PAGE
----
Moving to feed, Morten Holdorff Møjbæk from BioMar presented the latest news from this important sector. The opportunity and challenges for aquaculture are well known and create a large platform for future investments into the sector. Aquaculture production is predicted to double from 2010 to 2050 and Møjbæk stated that this could be done without taking one more fish from the ocean, or using any more agriculture land for crops. Aquafeed is responsible for up to 80% of the environmental footprint of producing seafood. He noted that the absolute volumes of marine raw materials used has remained the same over the last 30 years, with inclusion rates dropping to allow for growth.
The raw material basket for aquafeed is constantly evolving to allow for growth, with an increase use of vegetable proteins, by-products, ingredients from low trophic levels and single cell proteins. Møjbæk added that ingredients from low trophic levels enable the use of new species, reducing both energy loss and the use of dioxins, but further development, especially regulatory, is needed here. Marine raw materials will continue to be used as they are great sources of nutrients, but they must continue to be sustainably sourced to ensure consumer trust in the end product.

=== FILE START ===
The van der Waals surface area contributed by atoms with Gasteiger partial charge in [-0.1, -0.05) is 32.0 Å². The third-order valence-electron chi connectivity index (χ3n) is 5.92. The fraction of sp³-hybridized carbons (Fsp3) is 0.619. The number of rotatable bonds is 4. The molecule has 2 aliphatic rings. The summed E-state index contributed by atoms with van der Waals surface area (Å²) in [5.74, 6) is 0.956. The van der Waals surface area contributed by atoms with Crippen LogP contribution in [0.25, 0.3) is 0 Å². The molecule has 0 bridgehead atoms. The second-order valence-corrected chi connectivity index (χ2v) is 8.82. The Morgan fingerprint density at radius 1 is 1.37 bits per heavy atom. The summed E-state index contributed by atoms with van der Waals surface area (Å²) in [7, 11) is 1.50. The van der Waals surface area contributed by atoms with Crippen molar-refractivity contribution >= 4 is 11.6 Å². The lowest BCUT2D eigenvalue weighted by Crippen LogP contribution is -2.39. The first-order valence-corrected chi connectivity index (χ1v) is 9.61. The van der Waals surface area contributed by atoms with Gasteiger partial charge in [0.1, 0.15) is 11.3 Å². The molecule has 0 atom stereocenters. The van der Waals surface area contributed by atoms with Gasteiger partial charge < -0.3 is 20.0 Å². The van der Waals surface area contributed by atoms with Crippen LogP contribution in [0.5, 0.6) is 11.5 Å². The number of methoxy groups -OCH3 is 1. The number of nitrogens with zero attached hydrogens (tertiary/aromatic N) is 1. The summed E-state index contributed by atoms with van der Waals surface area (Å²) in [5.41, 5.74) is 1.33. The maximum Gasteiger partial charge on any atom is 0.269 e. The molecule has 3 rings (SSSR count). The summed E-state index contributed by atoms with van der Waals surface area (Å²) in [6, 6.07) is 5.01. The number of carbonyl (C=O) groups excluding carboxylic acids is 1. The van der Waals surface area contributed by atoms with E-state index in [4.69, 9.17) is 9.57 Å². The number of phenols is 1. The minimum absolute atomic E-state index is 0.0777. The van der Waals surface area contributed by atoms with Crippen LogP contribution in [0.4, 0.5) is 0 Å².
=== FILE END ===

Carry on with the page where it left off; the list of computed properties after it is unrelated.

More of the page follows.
Sustainability was again at the centre of discussions in the Technical Forum.
IFFO Consultant Neil Auchterlonie opened up proceedings with the latest on IFFO’s technical projects from around the world. He then handed the floor to MarinTrust CEO Francisco Aldon, who presented the Chain of Custody certification and the Marine Ingredient value chain. Moving back to sustainability, Dr Christopher M. Free (University of California-Santa Barbara) looked at how demands of the growing seafood industry can be met through sustainable aquaculture growth.
Sustainability and biodiversity of ingredients